-- If it's true that we are here to help others, then what exactly are the others here for?

View fussy's profile

fussy

980 posts in 1772 days


#3 posted 04-01-2011 02:24 AM

As Patron says, slow down and don’t force it. The only other flaw I see in your procedure-and it could be the problem-is the blaqde should be CENTERED on the top wheel. Cherry is pretty hard but not outrageously hard, and like any wood, some spots can be harder than others. Try centering the blade on the top wheel, slow down a bit, and maybe even walk away for a while.

Steve

-- Steve in KY. 44 years so far with my lovely bride. Think I'll keep her.

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bb71

42 posts in 1768 days


#4 posted 04-05-2011 04:57 PM

What MSD said – you need a little mroe tension on the blade. This is a common problem without enough tension. I don’t believe tracking the blade to the center of the wheels will cause this condition. Tracking will affect the drift of the blade (how far off perpendicular the blade cuts compared to the wheels).

View richgreer's profile

richgreer

4525 posts in 1796 days


#5 posted 04-05-2011 05:53 PM

The indicators on bandsaws for tension are notorious for being inaccurate. You want about 20,000 pounds per square inch of tension on the blade. I have an actual tension gauge and I find that if I set my BS based on the indicator, I am only getting about 6,000 pounds. For 1/2” blade, I set my indicator to almost an inch to get the right tension.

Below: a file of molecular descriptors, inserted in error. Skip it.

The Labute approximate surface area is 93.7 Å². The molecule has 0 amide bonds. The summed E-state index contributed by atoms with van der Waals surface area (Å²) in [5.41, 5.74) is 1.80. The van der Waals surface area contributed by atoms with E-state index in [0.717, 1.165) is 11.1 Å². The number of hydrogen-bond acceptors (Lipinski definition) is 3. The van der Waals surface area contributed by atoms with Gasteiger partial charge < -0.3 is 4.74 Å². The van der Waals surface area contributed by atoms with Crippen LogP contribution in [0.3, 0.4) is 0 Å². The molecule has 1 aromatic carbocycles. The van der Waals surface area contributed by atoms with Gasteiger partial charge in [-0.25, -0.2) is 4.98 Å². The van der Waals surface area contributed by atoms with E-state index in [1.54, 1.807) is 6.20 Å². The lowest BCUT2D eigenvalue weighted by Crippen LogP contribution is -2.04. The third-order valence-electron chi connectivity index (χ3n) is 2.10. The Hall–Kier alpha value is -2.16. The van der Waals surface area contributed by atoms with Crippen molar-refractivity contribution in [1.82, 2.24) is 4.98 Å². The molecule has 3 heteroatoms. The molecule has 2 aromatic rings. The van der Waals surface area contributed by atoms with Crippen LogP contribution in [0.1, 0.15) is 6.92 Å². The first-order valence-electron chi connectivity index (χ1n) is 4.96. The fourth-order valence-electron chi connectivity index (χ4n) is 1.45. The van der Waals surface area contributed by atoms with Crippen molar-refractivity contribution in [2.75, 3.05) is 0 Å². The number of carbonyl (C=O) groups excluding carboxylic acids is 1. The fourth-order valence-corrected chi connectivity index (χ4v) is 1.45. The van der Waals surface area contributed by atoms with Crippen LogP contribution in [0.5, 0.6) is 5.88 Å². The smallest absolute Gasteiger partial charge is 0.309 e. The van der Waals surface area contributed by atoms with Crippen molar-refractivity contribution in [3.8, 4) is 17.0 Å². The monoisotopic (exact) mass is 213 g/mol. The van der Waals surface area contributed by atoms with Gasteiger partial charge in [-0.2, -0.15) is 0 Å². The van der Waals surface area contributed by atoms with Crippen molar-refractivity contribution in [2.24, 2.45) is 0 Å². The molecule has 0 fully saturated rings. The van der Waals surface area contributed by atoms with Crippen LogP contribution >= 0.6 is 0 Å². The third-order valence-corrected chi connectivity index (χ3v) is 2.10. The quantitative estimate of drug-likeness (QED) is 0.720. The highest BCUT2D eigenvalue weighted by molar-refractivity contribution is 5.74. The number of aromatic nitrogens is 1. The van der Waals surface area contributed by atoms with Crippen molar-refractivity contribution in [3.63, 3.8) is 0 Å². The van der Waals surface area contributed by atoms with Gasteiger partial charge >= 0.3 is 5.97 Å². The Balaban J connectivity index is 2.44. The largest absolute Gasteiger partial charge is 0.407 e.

I assume you know that a 12” BS is not really a good size for resawing, but it can be done if you are patient.

Here is an idea to consider. Run the board through your table saw first from both sides. Take about an inch per pass but make multiple passes until the blade is as high as it can get. Then, use the bandsaw to finish the job. The bandsaw blade will seek the path of least resistance and that means it will track inside the cuts made by the table saw. The only downside is that you are cutting a wider kerf with the table saw.

-- Rich, Cedar Rapids, IA - I'm a woodworker. I don't create beauty, I reveal it.

View Loren's profile

Loren

7809 posts in 2369 days


#6 posted 04-05-2011 10:46 PM

I have a 20” bandsaw with a big carbide blade and I almost never
resaw anything wider than 6 inches because of the inherent
hassles of the setup.

If the wood is at all wide, I rip the board in half and resaw the
halves, then join. Solves a lot of problems, including major
stock loss due to cupping – a situation common when resawing
flat-sawn stock and really only resolvable by ripping and jointing
anyway.

-- http://lawoodworking.com

View neverenoughtools's profile

neverenoughtools

10 posts in 1938 days


#7 posted 04-06-2011 12:39 AM

Thanks for everyone’s input.
Looks like I’ll try 2 things based on your collective suggestions:
1. Tension the blade more
2. Push the stock through the saw slower.

When I said I had a 12” saw I was mistaken.
I have a 14” Jet with the 6” riser for 12” resaw capability.
I got the numbers mixed-up.

I have more resawing to do in the near future so I’ll update you with the results with my new techniques.